Cookbook author Claudia Roden made a grim prediction in her 1996 tome The Book of Jewish Food. She wrote that kubbeh, a traditional Jewish-Iraqi dish of semolina dumplings in soup, might soon disappear because restaurants and home cooks were abandoning the time and labor-intensive recipe.
“I hope Jerusalem keeps up her reputation as the capital and that some food producer will decide to make them commercially, so that this whole little world of our culinary culture does not disappear,” wrote Roden.
When culinary curator Naama Shefi read those words, she considered it a call to arms and created The Kubbeh Project, a three-week pop-up restaurant that opens at Zucker Bakery in the East Village today. She partnered with chef Itamar Lewensohn to help preserve the culinary traditions surrounding kubbeh.
Shefi said that she found it difficult to even track down accurate recipes for making kubbeh. Oftentimes the home cooks and grandmothers most adept at making the dish merely rely on experience and feel, rather than exact measurements.
For The Kubbeh Project, which will be open until March 21, Lewensohn and Shefi will make large pots of kubbeh and serve customers until they run out. In the process of opening the restaurant, Shefi has become comparatively expert at making the dumplings. She explained that the shell is made from a combination of semolina, water, oil, and bulgar wheat.
“You have this dough — it’s not really a dough, but this mixture,” Shefi said. “You let it sit, and then you take, like, [a] pingpong ball shape and with your hands, you do like a little circle. Then you put the meat mixture into it and close it very, very carefully and quick[ly].”
The dumplings need to be sealed quickly so they don’t fall apart, and the shell should not be very thick. Instead, the wrapper has to balance and blend with the filling of seasoned meat or vegetables.
(Photo: Naama Shefi/Katherine Needles)
The hurdles don’t stop there. Another important component of the dish is the soup in which the dumplings are simmered. The soup and fillings vary, and beet and pumpkin are just two traditional flavors.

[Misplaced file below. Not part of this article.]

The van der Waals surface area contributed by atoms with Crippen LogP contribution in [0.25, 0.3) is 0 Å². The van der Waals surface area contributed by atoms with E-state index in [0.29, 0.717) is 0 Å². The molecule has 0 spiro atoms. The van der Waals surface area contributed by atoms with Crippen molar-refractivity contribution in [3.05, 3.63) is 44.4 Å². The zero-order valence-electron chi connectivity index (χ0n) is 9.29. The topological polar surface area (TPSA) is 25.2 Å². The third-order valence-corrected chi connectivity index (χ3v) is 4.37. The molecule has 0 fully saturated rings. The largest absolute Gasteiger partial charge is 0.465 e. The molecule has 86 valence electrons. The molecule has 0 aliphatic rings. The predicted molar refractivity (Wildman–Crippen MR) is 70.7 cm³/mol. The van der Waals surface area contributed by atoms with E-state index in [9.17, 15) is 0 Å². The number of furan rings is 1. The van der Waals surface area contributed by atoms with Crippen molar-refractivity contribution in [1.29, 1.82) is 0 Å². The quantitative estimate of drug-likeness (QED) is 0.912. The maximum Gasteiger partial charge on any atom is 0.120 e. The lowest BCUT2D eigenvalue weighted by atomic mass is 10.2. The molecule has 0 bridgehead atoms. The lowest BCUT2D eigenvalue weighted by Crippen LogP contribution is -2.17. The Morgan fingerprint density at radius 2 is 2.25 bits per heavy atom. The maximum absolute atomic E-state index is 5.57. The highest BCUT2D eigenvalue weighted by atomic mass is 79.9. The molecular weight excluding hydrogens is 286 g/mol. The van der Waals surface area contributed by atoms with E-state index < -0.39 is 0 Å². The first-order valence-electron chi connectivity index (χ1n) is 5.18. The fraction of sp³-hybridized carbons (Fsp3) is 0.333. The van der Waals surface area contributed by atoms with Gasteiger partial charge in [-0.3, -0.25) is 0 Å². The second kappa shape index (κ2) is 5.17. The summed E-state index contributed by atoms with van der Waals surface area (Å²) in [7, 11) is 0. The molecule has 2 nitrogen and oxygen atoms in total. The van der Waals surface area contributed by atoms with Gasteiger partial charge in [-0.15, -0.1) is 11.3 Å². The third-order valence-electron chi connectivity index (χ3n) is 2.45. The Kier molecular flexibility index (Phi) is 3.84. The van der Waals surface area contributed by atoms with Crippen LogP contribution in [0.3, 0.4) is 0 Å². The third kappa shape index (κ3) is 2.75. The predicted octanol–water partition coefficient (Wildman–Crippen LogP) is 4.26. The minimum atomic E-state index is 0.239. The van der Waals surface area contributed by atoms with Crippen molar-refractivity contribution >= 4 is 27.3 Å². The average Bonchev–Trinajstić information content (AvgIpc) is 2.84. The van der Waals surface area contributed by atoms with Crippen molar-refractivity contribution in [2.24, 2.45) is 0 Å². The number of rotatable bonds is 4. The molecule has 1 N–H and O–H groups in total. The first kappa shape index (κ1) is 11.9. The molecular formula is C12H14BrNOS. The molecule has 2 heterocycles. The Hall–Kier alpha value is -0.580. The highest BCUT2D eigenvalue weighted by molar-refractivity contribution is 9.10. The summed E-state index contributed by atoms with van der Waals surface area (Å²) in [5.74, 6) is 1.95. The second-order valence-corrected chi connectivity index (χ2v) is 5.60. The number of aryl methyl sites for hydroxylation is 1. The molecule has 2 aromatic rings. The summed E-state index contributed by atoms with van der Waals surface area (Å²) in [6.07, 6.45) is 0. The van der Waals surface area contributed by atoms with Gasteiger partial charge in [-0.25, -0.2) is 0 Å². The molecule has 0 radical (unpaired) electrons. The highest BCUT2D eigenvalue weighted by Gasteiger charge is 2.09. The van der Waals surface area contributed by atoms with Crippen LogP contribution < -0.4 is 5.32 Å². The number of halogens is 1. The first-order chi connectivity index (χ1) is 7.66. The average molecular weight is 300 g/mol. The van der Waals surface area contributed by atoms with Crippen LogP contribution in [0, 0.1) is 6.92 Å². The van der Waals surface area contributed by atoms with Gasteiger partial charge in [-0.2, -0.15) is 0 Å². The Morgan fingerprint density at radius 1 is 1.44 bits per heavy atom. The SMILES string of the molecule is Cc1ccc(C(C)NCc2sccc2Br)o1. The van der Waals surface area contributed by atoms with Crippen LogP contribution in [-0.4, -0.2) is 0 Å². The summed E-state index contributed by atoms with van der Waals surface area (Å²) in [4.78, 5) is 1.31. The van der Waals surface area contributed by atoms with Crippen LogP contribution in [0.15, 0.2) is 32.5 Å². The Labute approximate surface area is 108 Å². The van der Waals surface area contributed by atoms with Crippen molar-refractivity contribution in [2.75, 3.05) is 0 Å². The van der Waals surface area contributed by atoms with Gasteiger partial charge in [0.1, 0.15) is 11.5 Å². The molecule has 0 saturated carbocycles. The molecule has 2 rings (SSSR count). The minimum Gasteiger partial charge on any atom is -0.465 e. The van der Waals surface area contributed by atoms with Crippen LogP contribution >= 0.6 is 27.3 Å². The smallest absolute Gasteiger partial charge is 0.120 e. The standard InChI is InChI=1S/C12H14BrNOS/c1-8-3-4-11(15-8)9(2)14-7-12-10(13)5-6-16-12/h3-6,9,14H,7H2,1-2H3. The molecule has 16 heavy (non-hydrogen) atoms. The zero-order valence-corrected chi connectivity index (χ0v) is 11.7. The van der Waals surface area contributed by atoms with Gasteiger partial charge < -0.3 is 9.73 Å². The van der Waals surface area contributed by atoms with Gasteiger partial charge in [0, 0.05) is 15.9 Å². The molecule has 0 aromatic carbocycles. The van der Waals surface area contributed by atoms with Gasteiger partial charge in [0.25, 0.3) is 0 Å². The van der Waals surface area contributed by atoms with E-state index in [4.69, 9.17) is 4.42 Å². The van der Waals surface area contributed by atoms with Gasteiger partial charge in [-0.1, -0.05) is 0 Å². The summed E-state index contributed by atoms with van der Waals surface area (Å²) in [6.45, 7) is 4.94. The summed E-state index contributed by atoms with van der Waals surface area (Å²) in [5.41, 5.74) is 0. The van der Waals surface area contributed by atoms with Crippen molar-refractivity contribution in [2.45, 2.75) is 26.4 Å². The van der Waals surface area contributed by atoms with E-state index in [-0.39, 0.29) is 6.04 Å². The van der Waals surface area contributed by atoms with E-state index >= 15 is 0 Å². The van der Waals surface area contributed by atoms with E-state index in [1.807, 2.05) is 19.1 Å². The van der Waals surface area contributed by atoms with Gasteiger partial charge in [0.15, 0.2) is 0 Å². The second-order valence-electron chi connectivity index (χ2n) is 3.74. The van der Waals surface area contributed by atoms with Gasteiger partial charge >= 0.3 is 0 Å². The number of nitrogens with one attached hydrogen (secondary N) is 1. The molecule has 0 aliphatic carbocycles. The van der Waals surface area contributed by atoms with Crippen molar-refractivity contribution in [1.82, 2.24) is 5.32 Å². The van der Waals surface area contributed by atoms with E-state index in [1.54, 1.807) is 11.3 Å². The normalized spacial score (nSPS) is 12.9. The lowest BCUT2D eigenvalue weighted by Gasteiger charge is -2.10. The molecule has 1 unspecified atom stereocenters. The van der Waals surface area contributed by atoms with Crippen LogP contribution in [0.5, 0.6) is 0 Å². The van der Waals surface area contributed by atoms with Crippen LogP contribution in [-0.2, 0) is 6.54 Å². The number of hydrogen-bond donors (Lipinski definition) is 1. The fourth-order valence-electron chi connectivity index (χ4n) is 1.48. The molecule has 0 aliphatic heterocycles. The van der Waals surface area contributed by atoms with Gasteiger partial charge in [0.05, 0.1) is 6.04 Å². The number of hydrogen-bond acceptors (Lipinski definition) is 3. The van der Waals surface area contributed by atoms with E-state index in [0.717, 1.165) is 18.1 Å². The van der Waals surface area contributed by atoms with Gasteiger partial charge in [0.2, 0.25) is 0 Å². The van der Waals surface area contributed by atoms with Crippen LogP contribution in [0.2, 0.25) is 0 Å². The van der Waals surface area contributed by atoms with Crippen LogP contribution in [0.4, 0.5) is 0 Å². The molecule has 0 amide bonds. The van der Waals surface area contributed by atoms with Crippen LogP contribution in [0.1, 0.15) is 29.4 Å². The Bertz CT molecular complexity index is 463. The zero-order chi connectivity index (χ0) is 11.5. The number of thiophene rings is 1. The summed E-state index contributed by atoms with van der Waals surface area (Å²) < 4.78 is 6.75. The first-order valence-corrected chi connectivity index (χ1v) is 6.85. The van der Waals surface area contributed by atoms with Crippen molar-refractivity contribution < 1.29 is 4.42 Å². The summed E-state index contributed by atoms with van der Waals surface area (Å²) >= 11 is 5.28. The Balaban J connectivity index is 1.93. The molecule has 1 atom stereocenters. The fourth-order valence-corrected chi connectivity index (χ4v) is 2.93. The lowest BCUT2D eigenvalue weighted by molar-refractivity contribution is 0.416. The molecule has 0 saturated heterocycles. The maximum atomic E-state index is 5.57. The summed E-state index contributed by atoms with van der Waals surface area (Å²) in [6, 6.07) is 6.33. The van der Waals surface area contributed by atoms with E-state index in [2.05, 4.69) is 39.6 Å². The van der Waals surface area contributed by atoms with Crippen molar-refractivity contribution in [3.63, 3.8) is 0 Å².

“You really need to have an amazing soup,” said Shefi. “What makes it so interesting, I think, is that the shell absorbs the flavors of the soup. It’s like really [about] the relationship between the kubbeh and the soup.” The dumplings also derive their color from the liquid.
While many other cultures in the Middle East have versions of kubbeh, Shefi says that this variation stands out because of how labor intensive it is to make and because it’s simmered in soup.
“I don’t think [this type of kubbeh] is particularly Jewish, but because it’s super time- and labor-intensive, Jews used to make it for Shabbat and other special occasions,” she said. Shefi added that since it can be cooked in soup for a long time, kubbeh can be served without breaking Shabbat.
In this video, chef Yotam Ottolenghi visited a restaurant in Jerusalem to learn how to make kubbeh. Even he admitted having difficulty reproducing the dish at home. Fortunately for New Yorkers, The Kubbeh Project will be serving up ready made dishes of the Jewish-Iraqi comfort food for a few more weeks.
While The Kubbeh Project is keeping their kubbeh recipes under wraps for the moment, they did share a less intimidating recipe for chef Lewensohn’s savory hand-pies. (See below.)
Also, here’s a recipe from Food52 for Marak Kubbeh Adom.
by Chef Itamar Lewensohn
(Photo: Katherine Needles)
Makes about 10 sambusak
For the dough:
- 3.5 cups white flour
- 4 oz butter
- 1 tb salt
- 1 cup+ 3 tb of water
For the filling:
- 2 tb canola oil
- 2 tb olive oil
- 1.5 cup fine diced white onion
- 1 cup fine diced celery
- 1.5 cup fine diced Swiss chard stems
- 3 fine diced garlic cloves
- 4 cups roughly chopped Swiss chard leaves
- 8 oz feta
- 4 oz soft goat cheese
- 3 tb of ricotta cheese
1. In an attachable mixing bowl, incorporate the flour and butter by hand.
2. Using the paddle of a stand mixer to start mixing the flour and butter mixture ,and add the salt and the water in increments.
Let the mixture mix for a few minutes until you get a soft dough. Put a towel on the dough and let it rest for an hour. In the meanwhile, make the filling.
For the filling:
1. Add 2 kinds of oil to a pot, and put on low heat.
2 . Add the onion,celery and Swiss chard stems and cook for 7 minutes until they are soft but not browned.
3. Bring the heat to medium and add the garlic and Swiss chard for 3 minutes. Add some salt and pepper and mix. (Make sure not to add too much salt because the feta cheese is salty)
4. Transfer the mixture to a bowl, and let it cool.
5. When the mixture is cold, mix in cheeses and taste for seasoning.
Make the sambusak:
1. Roll the dough to a quarter of an inch thick and cut to a 6 inch circle.
2. Brush an egg wash on each circle and put a tablespoon of the cheese mixture in the middle.
3. Fold the circle in half. Using your fingers, take out all the air and seal the edges.
4. Brush egg wash on th top of each sambusak and bake in a pre-heated oven of 350 degrees for 30 min.
Tip: if you like spicy flavors, you can just add some chili into the cheese mixture in step 3.